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-'''Human Genome Sciences, Inc. ([[NYSE]]: HGSI)''' is a development stage biopharmaceutical company with three products in late-stage clinical development: Albuferon for chronic hepatitis C, LymphoStat-B for systemic lupus erythematosus (SLE), and ABthrax for anthrax disease. HGS also has a pipeline of novel compounds in earlier stages of clinical development in [[Concept:Incidence of Cancer|oncology]], immunology and infectious disease. Additional products are in clinical development by its partners. HGS utilizes three technologies to discover and develop drug candidates: gene-based functional protein technology, antibody technology (in-license from other companies) and albumin fusion technology. +'''Human Genome Sciences, Inc. ([[NYSE]]: HGSI)''' is a freshly minted commercial biotech company, with the approval of its flagship drug, Benlysta in 2011 to treat lupus. HGS uses three technologies to discover and develop drug candidates: gene-based functional protein technology, antibody technology (in-license from other companies) and albumin fusion technology.
-The Company currently manufactures therapeutic protein and antibody drugs for clinical development and plans to manufacture drugs for initial commercial activity. HGSI completed construction and validation of a large-scale manufacturing facility and placed the facility into operational service in the third quarter of 2006. +HGSI has entered into relationships with a number of leading pharmaceutical and [[Concept:Biotechnology|biotechnology]] companies. These collaborations have provided and will continue to provide research funding for the company. The Company's revenues are currently derived from license fees and milestone payments under collaboration agreements. The Company does not yet generate any revenues from product sales. In addition, HGSI partners with [[GlaxoSmithKline (GSK)]] for the commercialization of Benlysta.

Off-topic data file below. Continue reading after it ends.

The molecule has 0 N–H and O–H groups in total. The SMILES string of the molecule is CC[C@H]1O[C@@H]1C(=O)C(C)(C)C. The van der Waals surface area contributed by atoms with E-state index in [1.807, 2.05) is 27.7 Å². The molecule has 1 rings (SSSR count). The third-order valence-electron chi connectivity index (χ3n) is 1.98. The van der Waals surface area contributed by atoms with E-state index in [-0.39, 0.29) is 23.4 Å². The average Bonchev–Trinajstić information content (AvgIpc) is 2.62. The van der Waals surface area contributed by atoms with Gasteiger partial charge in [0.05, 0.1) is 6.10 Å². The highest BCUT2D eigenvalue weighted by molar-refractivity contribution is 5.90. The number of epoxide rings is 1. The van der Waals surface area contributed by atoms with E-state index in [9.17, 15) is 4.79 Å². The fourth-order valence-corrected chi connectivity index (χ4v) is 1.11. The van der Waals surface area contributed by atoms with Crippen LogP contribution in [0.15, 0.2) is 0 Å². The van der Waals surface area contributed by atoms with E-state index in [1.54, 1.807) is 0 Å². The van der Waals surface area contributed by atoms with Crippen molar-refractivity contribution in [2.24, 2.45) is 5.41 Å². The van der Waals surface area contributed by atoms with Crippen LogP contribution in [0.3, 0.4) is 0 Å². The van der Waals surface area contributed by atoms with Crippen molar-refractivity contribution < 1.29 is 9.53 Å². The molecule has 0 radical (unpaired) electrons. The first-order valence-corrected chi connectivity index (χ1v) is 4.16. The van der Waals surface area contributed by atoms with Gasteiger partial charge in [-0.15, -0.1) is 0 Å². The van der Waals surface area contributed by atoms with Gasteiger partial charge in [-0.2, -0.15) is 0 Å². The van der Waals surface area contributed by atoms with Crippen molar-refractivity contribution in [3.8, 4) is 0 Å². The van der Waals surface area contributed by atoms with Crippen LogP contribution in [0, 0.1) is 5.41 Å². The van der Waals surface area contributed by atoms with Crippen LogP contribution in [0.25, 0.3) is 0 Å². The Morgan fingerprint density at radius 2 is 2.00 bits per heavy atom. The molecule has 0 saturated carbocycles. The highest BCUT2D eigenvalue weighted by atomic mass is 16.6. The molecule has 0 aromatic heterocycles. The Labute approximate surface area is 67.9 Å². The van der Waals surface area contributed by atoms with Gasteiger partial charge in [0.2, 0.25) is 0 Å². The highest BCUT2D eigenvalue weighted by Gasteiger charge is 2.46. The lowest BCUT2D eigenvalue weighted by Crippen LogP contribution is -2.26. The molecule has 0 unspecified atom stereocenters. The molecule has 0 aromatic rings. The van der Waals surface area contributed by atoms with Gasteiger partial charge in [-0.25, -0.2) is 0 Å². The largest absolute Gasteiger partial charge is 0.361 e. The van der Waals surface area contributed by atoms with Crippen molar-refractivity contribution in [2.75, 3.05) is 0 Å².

-HGSI has entered into relationships with a number of leading pharmaceutical and [[Concept:Biotechnology|biotechnology]] companies. These collaborations have provided and will continue to provide research funding for the company. The Company's revenues are currently derived from license fees and milestone payments under collaboration agreements. The Company does not yet generate any revenues from product sales. +HGSI's success will be significantly tied to Benlysta sales during the early days of its commercialization. In addition, HGSI may be a takeover candidate as big pharma looks to fill its ailing drug portfolio.
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-HGSI is based in Rockville, Maryland, with approximately 880 employees. The Company's common stock has been traded publicly since 1993 and is listed on the Nasdaq National Market System under the ticker symbol HGSI.+
==Business Growth== ==Business Growth==

Current revision

Human Genome Sciences, Inc. (NYSE: HGSI) is a freshly minted commercial biotech company, with the approval of its flagship drug, Benlysta in 2011 to treat lupus. HGS uses three technologies to discover and develop drug candidates: gene-based functional protein technology, antibody technology (in-license from other companies) and albumin fusion technology.